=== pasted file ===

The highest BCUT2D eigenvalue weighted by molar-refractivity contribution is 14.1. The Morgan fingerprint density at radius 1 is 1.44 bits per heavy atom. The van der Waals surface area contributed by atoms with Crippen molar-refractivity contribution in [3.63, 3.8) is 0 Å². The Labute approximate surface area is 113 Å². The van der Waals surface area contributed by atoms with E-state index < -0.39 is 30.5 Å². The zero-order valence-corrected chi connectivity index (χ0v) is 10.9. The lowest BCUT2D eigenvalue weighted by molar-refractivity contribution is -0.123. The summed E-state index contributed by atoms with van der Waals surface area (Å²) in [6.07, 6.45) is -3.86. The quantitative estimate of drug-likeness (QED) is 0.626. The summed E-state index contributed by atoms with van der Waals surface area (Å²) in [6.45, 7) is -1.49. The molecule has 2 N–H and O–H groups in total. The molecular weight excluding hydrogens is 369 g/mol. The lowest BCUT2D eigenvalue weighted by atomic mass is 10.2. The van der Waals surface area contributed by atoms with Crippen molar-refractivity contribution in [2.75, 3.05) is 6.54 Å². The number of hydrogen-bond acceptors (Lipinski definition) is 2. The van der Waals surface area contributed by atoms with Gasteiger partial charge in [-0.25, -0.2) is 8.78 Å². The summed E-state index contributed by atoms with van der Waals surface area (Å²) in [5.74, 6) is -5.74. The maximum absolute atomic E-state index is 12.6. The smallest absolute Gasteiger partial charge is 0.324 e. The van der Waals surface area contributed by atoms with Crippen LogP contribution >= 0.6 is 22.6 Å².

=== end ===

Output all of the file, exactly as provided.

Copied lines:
The highest BCUT2D eigenvalue weighted by molar-refractivity contribution is 14.1. The Morgan fingerprint density at radius 1 is 1.44 bits per heavy atom. The van der Waals surface area contributed by atoms with Crippen molar-refractivity contribution in [3.63, 3.8) is 0 Å². The Labute approximate surface area is 113 Å². The van der Waals surface area contributed by atoms with E-state index < -0.39 is 30.5 Å². The zero-order valence-corrected chi connectivity index (χ0v) is 10.9. The lowest BCUT2D eigenvalue weighted by molar-refractivity contribution is -0.123. The summed E-state index contributed by atoms with van der Waals surface area (Å²) in [6.07, 6.45) is -3.86. The quantitative estimate of drug-likeness (QED) is 0.626. The summed E-state index contributed by atoms with van der Waals surface area (Å²) in [6.45, 7) is -1.49. The molecule has 2 N–H and O–H groups in total. The molecular weight excluding hydrogens is 369 g/mol. The lowest BCUT2D eigenvalue weighted by atomic mass is 10.2. The van der Waals surface area contributed by atoms with Crippen molar-refractivity contribution in [2.75, 3.05) is 6.54 Å². The number of hydrogen-bond acceptors (Lipinski definition) is 2. The van der Waals surface area contributed by atoms with Gasteiger partial charge in [-0.25, -0.2) is 8.78 Å². The summed E-state index contributed by atoms with van der Waals surface area (Å²) in [5.74, 6) is -5.74. The maximum absolute atomic E-state index is 12.6. The smallest absolute Gasteiger partial charge is 0.324 e. The van der Waals surface area contributed by atoms with Crippen LogP contribution >= 0.6 is 22.6 Å².